Establishing its own foreign policy will be one of the most important tasks facing an independent Scotland after a Yes vote. Discussions are already taking place on what that foreign policy would look like.
Now Scotland’s foreign policy footprint will be debated later this month at the Beyond Borders International Festival of Literature and Thought, a socially distanced event at Traquair House, Innerleithen.
Here are four ways Scotland can influence the world:
1: We can break away from Westminster’s determination to isolate itself from Europe and its restrictive immigration approach
That’s the view of Stephen Gethins, author of Nation to Nation: Scotland’s Place in the World, who is taking part in the Beyond Borders event. Mr Gethins is a former MP and a professor of practice at the School of International Relations at St Andrews University.
He said this week: “Over the past few years we have seen an increasing divergence between politics at Holyrood and Westminster on a range of issues such as social justice, and immigration.
Being prepared to play a full part in the EU and wider international community stands in contrast to an increasingly unilateral and isolationist approach that is being pursued at Westminster
“However, nowhere is that divergence more apparent than in our approach to foreign policy and relationships with other nations. It is important that we open up a discussion about Scotland’s fast developing foreign policy footprint as part of that debate.”
“It means embracing a more multilateralist approach and being prepared to play a full part in the EU and wider international community that stands in contrast to an increasingly unilateral and isolationist approach that is being pursued at Westminster'.
2: We can develop a strong international strategy which would show the world how Scotland would behave as an independent country
Anthony Salamone, managing director of European Merchants, a Scottish political analysis firm in Edinburgh, made this argument in a recent article for the strategist, an Australian strategic policy institute website.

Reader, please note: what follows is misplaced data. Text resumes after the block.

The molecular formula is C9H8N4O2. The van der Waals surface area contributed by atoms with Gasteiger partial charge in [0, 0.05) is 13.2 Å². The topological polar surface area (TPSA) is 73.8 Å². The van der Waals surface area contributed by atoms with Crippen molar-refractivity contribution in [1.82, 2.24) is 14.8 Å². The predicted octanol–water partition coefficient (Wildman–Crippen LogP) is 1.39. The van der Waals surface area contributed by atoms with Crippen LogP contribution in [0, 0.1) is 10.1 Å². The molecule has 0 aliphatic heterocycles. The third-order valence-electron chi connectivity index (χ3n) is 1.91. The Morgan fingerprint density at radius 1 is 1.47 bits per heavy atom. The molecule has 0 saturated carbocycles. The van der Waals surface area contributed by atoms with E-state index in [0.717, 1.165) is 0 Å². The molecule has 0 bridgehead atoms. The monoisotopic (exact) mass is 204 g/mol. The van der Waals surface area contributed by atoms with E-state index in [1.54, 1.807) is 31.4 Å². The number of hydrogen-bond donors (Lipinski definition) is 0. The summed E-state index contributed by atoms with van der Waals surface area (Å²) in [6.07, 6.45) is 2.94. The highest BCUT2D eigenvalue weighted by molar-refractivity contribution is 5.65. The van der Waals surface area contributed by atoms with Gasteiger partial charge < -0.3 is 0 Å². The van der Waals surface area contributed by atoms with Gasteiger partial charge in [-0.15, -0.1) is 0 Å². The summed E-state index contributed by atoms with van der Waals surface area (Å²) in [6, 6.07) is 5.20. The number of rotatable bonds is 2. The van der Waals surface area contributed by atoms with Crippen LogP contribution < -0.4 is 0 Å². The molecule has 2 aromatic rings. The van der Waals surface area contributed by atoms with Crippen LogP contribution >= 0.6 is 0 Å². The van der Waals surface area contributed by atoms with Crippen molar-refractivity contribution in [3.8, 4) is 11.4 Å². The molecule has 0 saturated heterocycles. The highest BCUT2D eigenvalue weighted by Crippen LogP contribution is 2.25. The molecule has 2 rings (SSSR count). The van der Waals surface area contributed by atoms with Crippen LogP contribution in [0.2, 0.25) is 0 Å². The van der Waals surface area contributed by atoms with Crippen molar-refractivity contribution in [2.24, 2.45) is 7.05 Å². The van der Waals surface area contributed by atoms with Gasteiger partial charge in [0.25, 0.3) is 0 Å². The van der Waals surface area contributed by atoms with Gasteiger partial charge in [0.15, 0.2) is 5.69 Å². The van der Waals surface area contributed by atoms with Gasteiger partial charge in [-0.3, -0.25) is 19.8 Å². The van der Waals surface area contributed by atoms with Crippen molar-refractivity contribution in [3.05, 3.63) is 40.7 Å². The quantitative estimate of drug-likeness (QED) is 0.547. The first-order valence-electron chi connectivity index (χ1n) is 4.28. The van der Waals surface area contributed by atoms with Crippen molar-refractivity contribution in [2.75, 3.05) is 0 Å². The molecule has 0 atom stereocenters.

He wrote: ‘Developing cogent European and international strategies, based on Scotland’s values and interests, would allow the Scottish government to demonstrate nous in international relations and to showcase how Scotland might conduct itself as an independent state.
‘At the same time, Scotland can make contributions to European and global affairs from its current constitutional position. The Scottish independence debate is evolving and a new referendum feels inevitable. How Scotland relates to the rest of Europe and the wider world will be a central aspect of the conversation to come.’
3: Scotland could develop a successful and distinctive role in international affairs
In a paper produced for the Centre on Constitutional Change, Daniel Kenealy, a lecturer in politics and international relations at Edinburgh University, looked at how the Scottish government has taken measures to work more closely with the various agencies that promote Scotland internationally and at its Innovation and Investment Hubs in Dublin (set up in 2015), London (2017), Berlin (2018), and Paris (2019).
Scotland would begin its life as an independent state with a strong reputation and image, which is only growing more distinctive in the aftermath of Brexit
He says an independent Scotland ‘would have to invest considerable time and energy’ to join the organisations, treaties, and agreements that it is currently part of within the UK. But adds: ‘Few experts in international law or international politics doubt that this could be done, but it would take time and resources.
‘Scotland would begin its life as an independent state with a strong reputation and image, which is only growing more distinctive in the aftermath of Brexit. It would take many years for Scotland to have international impact equivalent to the Nordic states or New Zealand. But, with a willingness to prioritise – alongside some patience and a lot of hard work – an independent Scotland could develop a successful and distinctive role in international affairs.’
4: Scotland could play a strong role in protecting human rights
The Centre on Constitutional Change published a report on Scotland’s approach to human rights and foreign policy just after the Scottish elections in May. It also held a series of workshops on the subject which brought together politicians, practitioners, NGOs, and members of academia.
The report points out that the Scottish parliament recently gave unanimous support to legislation incorporating the UN Convention on the Rights of the Child into domestic law, although that is being challenged at the Supreme Court by the UK government.
Together with a commitment to incorporate four more UN human rights treaties the report states the parliament ‘ sends a signal that Scotland will continue to support and expand human rights protections even as the government in Westminster has signalled an intent to weaken such protections’.
The report says policy in Scotland ‘adds up to a strong, positive vision of an active, progressive Scotland playing an outsized role on the international stage, particularly in the areas of peacemaking, development, and human rights. ‘